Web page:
Mosquitoes are hitch-hiking across sub-tropical regions, according to scientists at the Smithsonian

Mosquitoes are hitch-hiking across sub-tropical regions, according to scientists at the Smithsonian

When it comes to travelling, it’s key that you remember to take with you all of your travel documents, your currency, your essential items and of course your suitcase. However, it may also be the case that you are bringing an unwelcome invader with you - in the form of a mosquito. Scientists at the Smithsonian Tropical Research Institute have found that mosquitoes are spreading to new places in the world, via a type of ‘hitch-hiking’.

The scientists have discovered that several species of mosquitoes are actually successful at sneaking into luggage, cars, trains and even planes - and ultimately travelling across tropical regions using humans as a sort of public transport system! As such, these species are now widely spread across many regions and are using their new found locations to spread their diseases, including dengue, chikungunya, and Zika.

Now, it is of course a wider scale problem than just the odd mosquito finding its way into an open car window... Findings show that many mosquito species actually came to new places on board trading ships, leaving their native countries as accidental stowaways and arriving in brand new places in the world. 

One of the biggest ways that this happens is through the trade of new and used tyres, as tyres are actually the perfect home for mosquitoes - as once the rain falls within the tyre, it’s difficult to remove with no natural run off, and it also has a shaded interior which maintains a steady temperature, so little water evaporates from these either. Once eggs have been laid inside, they can survive in their dried state while transported long distances along the roads in vehicles or on board ships. Upon reaching their destination, the addition of rainwater allows the eggs to hatch into immature mosquitoes, and starting their life in a new place as they then breed and hatch new babies as normal.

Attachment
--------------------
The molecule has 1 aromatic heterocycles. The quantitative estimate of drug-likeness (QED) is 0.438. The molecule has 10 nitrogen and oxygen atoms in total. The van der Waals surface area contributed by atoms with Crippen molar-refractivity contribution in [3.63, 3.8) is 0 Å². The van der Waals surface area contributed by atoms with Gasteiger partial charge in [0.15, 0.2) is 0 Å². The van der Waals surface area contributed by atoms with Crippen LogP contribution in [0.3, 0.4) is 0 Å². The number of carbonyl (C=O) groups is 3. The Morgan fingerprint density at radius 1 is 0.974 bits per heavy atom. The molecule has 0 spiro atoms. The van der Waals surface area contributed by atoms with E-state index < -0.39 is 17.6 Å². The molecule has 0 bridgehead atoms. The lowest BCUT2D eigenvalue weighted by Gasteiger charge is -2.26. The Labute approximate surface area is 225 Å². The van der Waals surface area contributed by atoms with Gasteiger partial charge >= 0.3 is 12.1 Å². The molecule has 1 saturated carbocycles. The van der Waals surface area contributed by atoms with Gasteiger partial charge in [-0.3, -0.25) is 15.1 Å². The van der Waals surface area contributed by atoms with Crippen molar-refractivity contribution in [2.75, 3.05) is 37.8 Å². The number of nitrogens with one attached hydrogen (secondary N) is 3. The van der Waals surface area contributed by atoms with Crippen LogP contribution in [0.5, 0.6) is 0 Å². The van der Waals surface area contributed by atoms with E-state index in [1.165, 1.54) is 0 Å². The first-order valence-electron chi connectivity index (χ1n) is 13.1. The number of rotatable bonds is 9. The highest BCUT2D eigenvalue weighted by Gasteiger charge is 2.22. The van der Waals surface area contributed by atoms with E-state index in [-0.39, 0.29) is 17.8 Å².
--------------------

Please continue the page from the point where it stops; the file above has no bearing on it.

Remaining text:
The species Aedes aegypti was the first to move, leaving Africa for the first time in the 19th Century, while Ae. albopictus only begun its worldwide invasion around 40 years ago, travelling from Asia with the trade of modern goods such as car tyres. They are so adept at this sneaky transportation because their eggs can survive and travel long distances, and they have also evolved to be specialists at living with people. 

These blood sucking mosquitoes feed on humans and now generally lay their eggs in man-made containers filled with fresh rainwater, such as plastic buckets, troughs or tubs, which provide a steady source of water even in the dry season. However, even if the water dries up, the hardy Aedes eggs have an incredible ability to survive in a desiccated state, hatching into aquatic larvae and emerging as adults, even after months with no rainfall. It’s this ability that permits Aedes mosquitoes to travel long distances, often assisted by people, enabling them to transport across the world and reach their new habitats. 

The movement of Aedes mosquitoes along the highways raises concerns when looking at ways to combat mosquito borne diseases, since the mosquitoes could be using these transport networks to exchange genetic material - creating new species of mosquito as they do so, some of which may exchange genes involved in insecticide resistance, or which can influence the ability of a mosquito to transmit or disseminate disease. 

It is clear, then, that mosquitoes are an ever growing problem in tropical regions, as they reach new areas and continue to create new species all of the time. Therefore, adequate mosquito protection for those travelling there is key. Make sure you check out our full range of effective, DEET and alcohol free mosquito repellent products over on the website.

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